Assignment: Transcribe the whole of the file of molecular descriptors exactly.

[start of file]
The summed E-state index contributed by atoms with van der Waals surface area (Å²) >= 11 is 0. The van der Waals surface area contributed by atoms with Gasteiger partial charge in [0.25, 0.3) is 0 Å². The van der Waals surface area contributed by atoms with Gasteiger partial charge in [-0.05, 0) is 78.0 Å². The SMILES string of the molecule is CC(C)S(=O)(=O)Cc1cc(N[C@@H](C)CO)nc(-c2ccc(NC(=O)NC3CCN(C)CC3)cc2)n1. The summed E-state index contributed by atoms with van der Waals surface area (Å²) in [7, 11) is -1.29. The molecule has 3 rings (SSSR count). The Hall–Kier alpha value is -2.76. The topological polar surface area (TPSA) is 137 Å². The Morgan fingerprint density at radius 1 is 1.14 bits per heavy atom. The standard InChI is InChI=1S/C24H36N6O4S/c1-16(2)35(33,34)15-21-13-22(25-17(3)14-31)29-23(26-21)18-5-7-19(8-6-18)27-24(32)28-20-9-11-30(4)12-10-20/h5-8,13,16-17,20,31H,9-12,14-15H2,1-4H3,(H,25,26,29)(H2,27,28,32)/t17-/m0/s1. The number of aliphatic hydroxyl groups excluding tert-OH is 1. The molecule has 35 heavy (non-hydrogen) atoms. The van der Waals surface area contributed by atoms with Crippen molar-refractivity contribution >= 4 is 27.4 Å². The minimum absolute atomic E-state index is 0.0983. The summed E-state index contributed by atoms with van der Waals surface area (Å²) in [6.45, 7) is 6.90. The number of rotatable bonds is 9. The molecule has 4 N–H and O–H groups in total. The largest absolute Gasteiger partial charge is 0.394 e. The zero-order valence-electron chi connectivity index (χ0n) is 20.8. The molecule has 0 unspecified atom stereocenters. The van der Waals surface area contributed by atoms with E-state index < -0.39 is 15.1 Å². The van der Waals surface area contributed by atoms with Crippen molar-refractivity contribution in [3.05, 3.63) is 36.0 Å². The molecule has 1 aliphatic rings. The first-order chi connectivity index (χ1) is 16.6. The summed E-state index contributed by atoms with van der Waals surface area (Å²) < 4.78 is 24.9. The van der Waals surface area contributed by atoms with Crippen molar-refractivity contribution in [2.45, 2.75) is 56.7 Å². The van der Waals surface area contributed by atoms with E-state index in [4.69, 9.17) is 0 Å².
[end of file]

The summed E-state index contributed by atoms with van der Waals surface area (Å²) >= 11 is 0. The van der Waals surface area contributed by atoms with Gasteiger partial charge in [0.25, 0.3) is 0 Å². The van der Waals surface area contributed by atoms with Gasteiger partial charge in [-0.05, 0) is 78.0 Å². The SMILES string of the molecule is CC(C)S(=O)(=O)Cc1cc(N[C@@H](C)CO)nc(-c2ccc(NC(=O)NC3CCN(C)CC3)cc2)n1. The summed E-state index contributed by atoms with van der Waals surface area (Å²) in [7, 11) is -1.29. The molecule has 3 rings (SSSR count). The Hall–Kier alpha value is -2.76. The topological polar surface area (TPSA) is 137 Å². The Morgan fingerprint density at radius 1 is 1.14 bits per heavy atom. The standard InChI is InChI=1S/C24H36N6O4S/c1-16(2)35(33,34)15-21-13-22(25-17(3)14-31)29-23(26-21)18-5-7-19(8-6-18)27-24(32)28-20-9-11-30(4)12-10-20/h5-8,13,16-17,20,31H,9-12,14-15H2,1-4H3,(H,25,26,29)(H2,27,28,32)/t17-/m0/s1. The number of aliphatic hydroxyl groups excluding tert-OH is 1. The molecule has 35 heavy (non-hydrogen) atoms. The van der Waals surface area contributed by atoms with Crippen molar-refractivity contribution >= 4 is 27.4 Å². The minimum absolute atomic E-state index is 0.0983. The summed E-state index contributed by atoms with van der Waals surface area (Å²) in [6.45, 7) is 6.90. The number of rotatable bonds is 9. The molecule has 4 N–H and O–H groups in total. The largest absolute Gasteiger partial charge is 0.394 e. The zero-order valence-electron chi connectivity index (χ0n) is 20.8. The molecule has 0 unspecified atom stereocenters. The van der Waals surface area contributed by atoms with E-state index < -0.39 is 15.1 Å². The van der Waals surface area contributed by atoms with Crippen molar-refractivity contribution in [3.05, 3.63) is 36.0 Å². The molecule has 1 aliphatic rings. The first-order chi connectivity index (χ1) is 16.6. The summed E-state index contributed by atoms with van der Waals surface area (Å²) < 4.78 is 24.9. The van der Waals surface area contributed by atoms with Crippen molar-refractivity contribution in [2.45, 2.75) is 56.7 Å². The van der Waals surface area contributed by atoms with E-state index in [4.69, 9.17) is 0 Å².